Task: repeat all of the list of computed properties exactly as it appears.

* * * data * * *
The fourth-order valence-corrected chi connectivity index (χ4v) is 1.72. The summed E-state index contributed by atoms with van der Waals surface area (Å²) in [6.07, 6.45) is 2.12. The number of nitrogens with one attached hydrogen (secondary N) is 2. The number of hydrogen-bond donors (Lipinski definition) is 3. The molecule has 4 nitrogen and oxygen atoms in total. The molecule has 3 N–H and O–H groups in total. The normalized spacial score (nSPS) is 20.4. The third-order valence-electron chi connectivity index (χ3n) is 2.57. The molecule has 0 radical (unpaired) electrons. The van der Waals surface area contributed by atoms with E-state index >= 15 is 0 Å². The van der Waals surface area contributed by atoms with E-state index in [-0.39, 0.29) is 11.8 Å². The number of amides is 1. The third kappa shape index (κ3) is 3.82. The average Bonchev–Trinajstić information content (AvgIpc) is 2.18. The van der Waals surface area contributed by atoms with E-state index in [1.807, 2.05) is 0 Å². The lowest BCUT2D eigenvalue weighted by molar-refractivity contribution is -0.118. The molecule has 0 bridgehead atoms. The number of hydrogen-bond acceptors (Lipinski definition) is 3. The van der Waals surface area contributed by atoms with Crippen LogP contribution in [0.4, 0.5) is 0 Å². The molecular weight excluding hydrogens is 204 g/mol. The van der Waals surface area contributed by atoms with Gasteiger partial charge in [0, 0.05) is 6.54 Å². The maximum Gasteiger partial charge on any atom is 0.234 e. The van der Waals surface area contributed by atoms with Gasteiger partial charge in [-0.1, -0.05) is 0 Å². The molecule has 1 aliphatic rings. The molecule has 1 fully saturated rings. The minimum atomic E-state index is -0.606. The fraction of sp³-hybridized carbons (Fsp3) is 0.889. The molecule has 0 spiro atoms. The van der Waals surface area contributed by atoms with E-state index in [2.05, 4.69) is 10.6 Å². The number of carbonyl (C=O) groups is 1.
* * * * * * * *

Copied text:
The fourth-order valence-corrected chi connectivity index (χ4v) is 1.72. The summed E-state index contributed by atoms with van der Waals surface area (Å²) in [6.07, 6.45) is 2.12. The number of nitrogens with one attached hydrogen (secondary N) is 2. The number of hydrogen-bond donors (Lipinski definition) is 3. The molecule has 4 nitrogen and oxygen atoms in total. The molecule has 3 N–H and O–H groups in total. The normalized spacial score (nSPS) is 20.4. The third-order valence-electron chi connectivity index (χ3n) is 2.57. The molecule has 0 radical (unpaired) electrons. The van der Waals surface area contributed by atoms with E-state index >= 15 is 0 Å². The van der Waals surface area contributed by atoms with E-state index in [-0.39, 0.29) is 11.8 Å². The number of amides is 1. The third kappa shape index (κ3) is 3.82. The average Bonchev–Trinajstić information content (AvgIpc) is 2.18. The van der Waals surface area contributed by atoms with E-state index in [1.807, 2.05) is 0 Å². The lowest BCUT2D eigenvalue weighted by molar-refractivity contribution is -0.118. The molecule has 0 bridgehead atoms. The number of hydrogen-bond acceptors (Lipinski definition) is 3. The van der Waals surface area contributed by atoms with Crippen LogP contribution in [0.4, 0.5) is 0 Å². The molecular weight excluding hydrogens is 204 g/mol. The van der Waals surface area contributed by atoms with Gasteiger partial charge in [0, 0.05) is 6.54 Å². The maximum Gasteiger partial charge on any atom is 0.234 e. The van der Waals surface area contributed by atoms with Gasteiger partial charge in [-0.1, -0.05) is 0 Å². The molecule has 1 aliphatic rings. The molecule has 1 fully saturated rings. The minimum atomic E-state index is -0.606. The fraction of sp³-hybridized carbons (Fsp3) is 0.889. The molecule has 0 spiro atoms. The van der Waals surface area contributed by atoms with E-state index in [2.05, 4.69) is 10.6 Å². The number of carbonyl (C=O) groups is 1.